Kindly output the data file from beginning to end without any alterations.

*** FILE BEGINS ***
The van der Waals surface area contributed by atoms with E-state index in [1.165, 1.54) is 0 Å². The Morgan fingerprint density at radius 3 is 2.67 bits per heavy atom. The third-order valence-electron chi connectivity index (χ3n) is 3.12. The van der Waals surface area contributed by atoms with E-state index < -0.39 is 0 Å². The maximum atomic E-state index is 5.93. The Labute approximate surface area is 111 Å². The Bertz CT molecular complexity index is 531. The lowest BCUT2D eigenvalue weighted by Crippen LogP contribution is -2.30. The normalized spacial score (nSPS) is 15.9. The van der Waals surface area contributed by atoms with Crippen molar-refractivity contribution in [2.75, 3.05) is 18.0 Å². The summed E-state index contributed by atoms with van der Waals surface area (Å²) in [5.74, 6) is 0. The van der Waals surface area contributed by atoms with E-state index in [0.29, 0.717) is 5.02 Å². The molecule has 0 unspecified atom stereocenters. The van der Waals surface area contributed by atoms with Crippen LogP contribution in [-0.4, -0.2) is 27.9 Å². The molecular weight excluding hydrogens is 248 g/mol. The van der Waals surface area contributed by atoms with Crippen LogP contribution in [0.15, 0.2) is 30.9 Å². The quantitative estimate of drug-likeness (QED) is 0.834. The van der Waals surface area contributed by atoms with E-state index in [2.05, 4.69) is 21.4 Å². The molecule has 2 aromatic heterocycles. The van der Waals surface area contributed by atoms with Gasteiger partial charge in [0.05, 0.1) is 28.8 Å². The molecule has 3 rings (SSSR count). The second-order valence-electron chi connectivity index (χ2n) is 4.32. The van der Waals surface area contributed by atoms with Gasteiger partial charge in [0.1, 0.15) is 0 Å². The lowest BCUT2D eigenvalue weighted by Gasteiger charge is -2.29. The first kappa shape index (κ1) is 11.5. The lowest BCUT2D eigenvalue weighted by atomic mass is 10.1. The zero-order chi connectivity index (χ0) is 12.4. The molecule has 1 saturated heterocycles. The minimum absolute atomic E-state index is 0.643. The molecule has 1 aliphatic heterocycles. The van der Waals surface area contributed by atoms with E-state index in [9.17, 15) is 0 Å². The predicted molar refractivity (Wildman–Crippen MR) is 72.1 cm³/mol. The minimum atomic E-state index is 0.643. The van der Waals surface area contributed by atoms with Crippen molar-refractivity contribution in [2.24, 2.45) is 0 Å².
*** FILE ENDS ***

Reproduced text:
The van der Waals surface area contributed by atoms with E-state index in [1.165, 1.54) is 0 Å². The Morgan fingerprint density at radius 3 is 2.67 bits per heavy atom. The third-order valence-electron chi connectivity index (χ3n) is 3.12. The van der Waals surface area contributed by atoms with E-state index < -0.39 is 0 Å². The maximum atomic E-state index is 5.93. The Labute approximate surface area is 111 Å². The Bertz CT molecular complexity index is 531. The lowest BCUT2D eigenvalue weighted by Crippen LogP contribution is -2.30. The normalized spacial score (nSPS) is 15.9. The van der Waals surface area contributed by atoms with Crippen molar-refractivity contribution in [2.75, 3.05) is 18.0 Å². The summed E-state index contributed by atoms with van der Waals surface area (Å²) in [5.74, 6) is 0. The van der Waals surface area contributed by atoms with E-state index in [0.29, 0.717) is 5.02 Å². The molecule has 0 unspecified atom stereocenters. The van der Waals surface area contributed by atoms with Crippen LogP contribution in [-0.4, -0.2) is 27.9 Å². The molecular weight excluding hydrogens is 248 g/mol. The van der Waals surface area contributed by atoms with Crippen LogP contribution in [0.15, 0.2) is 30.9 Å². The quantitative estimate of drug-likeness (QED) is 0.834. The van der Waals surface area contributed by atoms with E-state index in [2.05, 4.69) is 21.4 Å². The molecule has 2 aromatic heterocycles. The van der Waals surface area contributed by atoms with Gasteiger partial charge in [0.05, 0.1) is 28.8 Å². The molecule has 3 rings (SSSR count). The second-order valence-electron chi connectivity index (χ2n) is 4.32. The van der Waals surface area contributed by atoms with Gasteiger partial charge in [0.1, 0.15) is 0 Å². The lowest BCUT2D eigenvalue weighted by Gasteiger charge is -2.29. The first kappa shape index (κ1) is 11.5. The lowest BCUT2D eigenvalue weighted by atomic mass is 10.1. The zero-order chi connectivity index (χ0) is 12.4. The molecule has 1 saturated heterocycles. The minimum absolute atomic E-state index is 0.643. The molecule has 1 aliphatic heterocycles. The van der Waals surface area contributed by atoms with E-state index in [9.17, 15) is 0 Å². The predicted molar refractivity (Wildman–Crippen MR) is 72.1 cm³/mol. The minimum atomic E-state index is 0.643. The van der Waals surface area contributed by atoms with Crippen molar-refractivity contribution in [2.24, 2.45) is 0 Å².